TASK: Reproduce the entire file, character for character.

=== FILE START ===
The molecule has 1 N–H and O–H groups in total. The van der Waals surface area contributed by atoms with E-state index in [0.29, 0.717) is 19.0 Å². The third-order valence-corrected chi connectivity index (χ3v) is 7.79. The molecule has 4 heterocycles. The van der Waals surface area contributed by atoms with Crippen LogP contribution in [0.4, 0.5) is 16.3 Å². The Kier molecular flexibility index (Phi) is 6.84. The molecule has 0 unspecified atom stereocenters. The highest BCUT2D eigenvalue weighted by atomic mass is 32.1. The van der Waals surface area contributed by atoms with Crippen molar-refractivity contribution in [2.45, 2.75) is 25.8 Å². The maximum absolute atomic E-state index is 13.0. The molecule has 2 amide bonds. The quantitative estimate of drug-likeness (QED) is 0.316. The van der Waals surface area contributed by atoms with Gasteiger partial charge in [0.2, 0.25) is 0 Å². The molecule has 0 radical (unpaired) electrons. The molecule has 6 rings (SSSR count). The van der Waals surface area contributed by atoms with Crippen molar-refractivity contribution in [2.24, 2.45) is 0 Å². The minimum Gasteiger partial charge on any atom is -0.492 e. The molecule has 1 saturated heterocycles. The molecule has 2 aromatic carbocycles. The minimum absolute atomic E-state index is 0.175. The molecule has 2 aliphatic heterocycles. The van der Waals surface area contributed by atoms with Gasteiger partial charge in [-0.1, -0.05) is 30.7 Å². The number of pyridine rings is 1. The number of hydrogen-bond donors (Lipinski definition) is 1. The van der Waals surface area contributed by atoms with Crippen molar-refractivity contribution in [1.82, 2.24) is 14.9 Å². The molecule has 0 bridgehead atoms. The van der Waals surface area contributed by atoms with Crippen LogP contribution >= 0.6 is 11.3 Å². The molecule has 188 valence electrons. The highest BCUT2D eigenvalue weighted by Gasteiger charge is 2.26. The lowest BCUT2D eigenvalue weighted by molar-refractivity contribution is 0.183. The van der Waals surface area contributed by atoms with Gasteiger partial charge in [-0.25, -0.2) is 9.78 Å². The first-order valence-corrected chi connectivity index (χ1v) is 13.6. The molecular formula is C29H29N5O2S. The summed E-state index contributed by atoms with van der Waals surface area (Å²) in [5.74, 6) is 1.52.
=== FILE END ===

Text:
The molecule has 1 N–H and O–H groups in total. The van der Waals surface area contributed by atoms with E-state index in [0.29, 0.717) is 19.0 Å². The third-order valence-corrected chi connectivity index (χ3v) is 7.79. The molecule has 4 heterocycles. The van der Waals surface area contributed by atoms with Crippen LogP contribution in [0.4, 0.5) is 16.3 Å². The Kier molecular flexibility index (Phi) is 6.84. The molecule has 0 unspecified atom stereocenters. The highest BCUT2D eigenvalue weighted by atomic mass is 32.1. The van der Waals surface area contributed by atoms with Crippen molar-refractivity contribution in [2.45, 2.75) is 25.8 Å². The maximum absolute atomic E-state index is 13.0. The molecule has 2 amide bonds. The quantitative estimate of drug-likeness (QED) is 0.316. The van der Waals surface area contributed by atoms with Gasteiger partial charge in [0.2, 0.25) is 0 Å². The molecule has 0 radical (unpaired) electrons. The molecule has 6 rings (SSSR count). The van der Waals surface area contributed by atoms with Crippen molar-refractivity contribution in [2.24, 2.45) is 0 Å². The minimum Gasteiger partial charge on any atom is -0.492 e. The molecule has 1 saturated heterocycles. The molecule has 2 aromatic carbocycles. The minimum absolute atomic E-state index is 0.175. The molecule has 2 aliphatic heterocycles. The van der Waals surface area contributed by atoms with Gasteiger partial charge in [-0.1, -0.05) is 30.7 Å². The number of pyridine rings is 1. The number of hydrogen-bond donors (Lipinski definition) is 1. The van der Waals surface area contributed by atoms with Crippen molar-refractivity contribution in [1.82, 2.24) is 14.9 Å². The molecule has 0 bridgehead atoms. The van der Waals surface area contributed by atoms with Crippen LogP contribution >= 0.6 is 11.3 Å². The molecule has 188 valence electrons. The highest BCUT2D eigenvalue weighted by Gasteiger charge is 2.26. The lowest BCUT2D eigenvalue weighted by molar-refractivity contribution is 0.183. The van der Waals surface area contributed by atoms with Gasteiger partial charge in [-0.25, -0.2) is 9.78 Å². The first-order valence-corrected chi connectivity index (χ1v) is 13.6. The molecular formula is C29H29N5O2S. The summed E-state index contributed by atoms with van der Waals surface area (Å²) in [5.74, 6) is 1.52.